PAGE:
Another China Syndrome

      According to an article in The Times, the Chinese have proposed a law that would require adult children to regularly visit their aged parents. This could be the best thing to come out of China since Egg Foo Young.  Although there’s a lot to disparage about some of their social policies, in this case the Chinese have hit upon a pretty innovative idea.  Is it any wonder that they have such a huge trade surplus?

     Under the proposal parents would be able to sue their children for not visiting. If Chinese law is anything like America’s, a successful lawsuit would provide for either monetary damages or specific performance, meaning that the children could be forcibly made to visit.  Since the Chinese currency, the reninbi, is all but unpronounceable, I’d expect most court decisions in favor of the parents would require family visits rather than a payment of money.  It’s not hard to foresee a scene unfolding that includes an elderly Chinese couple sitting across a dinner table from their newly bourgeois son or daughter with a couple of policemen standing by.  I can only imagine what kind of lively conversation might ensue.

    This policy could be a great import for the United States. There’s already an implied contract in place between parents and their children—it just hasn’t been tested in court. The unwritten agreement is:  We’ll raise you, attend to all of your needs, chauffeur you around to all manner of extracurricular activities, enroll you in as many preparatory test courses as are available, send you to the best schools (even if we have to go into hock) and in return, you’ll visit us as we age and take care of us in a thoughtful, sincere and caring manner.  What the contract doesn’t imply is that we’ll do all that and in return you’ll put us in a distant nursing home which more than likely will show up on a Geraldo Rivera expose showing the residents sharing their rooms and meals with an assortment of rodents.  That’s definitely not the deal.

      Although I’m far from the age that would require visits from my children, I’m fully aware of the direction in which I’m heading.  With this in mind, I’m following the events in China closely…very closely.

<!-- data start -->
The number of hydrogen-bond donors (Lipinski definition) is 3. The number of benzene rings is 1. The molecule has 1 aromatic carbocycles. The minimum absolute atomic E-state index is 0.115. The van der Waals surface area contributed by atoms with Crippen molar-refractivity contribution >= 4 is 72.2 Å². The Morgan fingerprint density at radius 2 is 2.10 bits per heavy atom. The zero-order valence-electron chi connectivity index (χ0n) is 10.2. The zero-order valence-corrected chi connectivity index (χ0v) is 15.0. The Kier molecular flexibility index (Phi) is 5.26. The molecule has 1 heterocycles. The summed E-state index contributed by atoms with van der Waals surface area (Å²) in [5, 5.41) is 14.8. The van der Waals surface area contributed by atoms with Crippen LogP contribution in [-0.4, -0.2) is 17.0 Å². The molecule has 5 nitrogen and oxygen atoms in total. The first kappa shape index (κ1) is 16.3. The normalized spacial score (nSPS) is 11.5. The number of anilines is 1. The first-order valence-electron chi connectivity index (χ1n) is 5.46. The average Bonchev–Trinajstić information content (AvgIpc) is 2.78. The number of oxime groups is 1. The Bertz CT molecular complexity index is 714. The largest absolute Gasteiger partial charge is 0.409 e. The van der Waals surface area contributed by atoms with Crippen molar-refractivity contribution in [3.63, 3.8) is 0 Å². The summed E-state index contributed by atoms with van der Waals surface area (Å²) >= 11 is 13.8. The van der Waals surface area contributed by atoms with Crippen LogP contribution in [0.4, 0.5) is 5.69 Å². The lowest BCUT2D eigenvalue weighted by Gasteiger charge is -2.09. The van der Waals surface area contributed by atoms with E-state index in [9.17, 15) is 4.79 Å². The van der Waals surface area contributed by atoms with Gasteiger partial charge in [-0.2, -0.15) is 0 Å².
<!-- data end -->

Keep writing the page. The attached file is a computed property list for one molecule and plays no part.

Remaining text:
It seems to me that the rationale behind this proposed law could also be extended to non-familial situations as a way to encourage other decent, mensch-like behavior.  For example, there are countless situations where I’ve felt overlooked and unattended to:  many invites that have excluded me (and those are just the ones that I know of); the lack of acknowledgement for favors done or niceties performed; all kinds and varieties of slights. So why not add some language to the new law that allows one (me) to bring a lawsuit to address these transgressions?  Using the court system to rectify the failings of my friends, relatives and acquaintances would be so much easier on me than having to confront them directly.  And since “dollar” is so much easier to say than reninbi, awards of monetary compensation would seem to be the easiest expression of measuring the (emotional) damages incurred.

     It’s not that I’m a litigious person.  But if these kinds of laws are adopted, that could change dramatically. Given my natural inclination of over-sensitivity and self-righteousness, I probably ought to have a slew of attorneys on retainer.  Toward that end, I’ve begun negotiations with the law firm of Tortz, Klaim and Kounterklaim (firm motto: “No Lawsuit Too Frivolous”).  I have a feeling that they and I may be a perfect fit.

     Of course, since my parents are no longer alive, it might be seen as totally self-serving to embrace the propriety of the law that’s been proposed in China.  After all, there’s no way for them to require anything from me at this point.  Then again, I suppose it’s always possible that a new law could have a provision whereby an estate could sue children who don’t visit their parents’ graves.  This is worrisome. I wonder if Tortz et al. has much experience representing the defense.

Looks like they'll be having company for dinner

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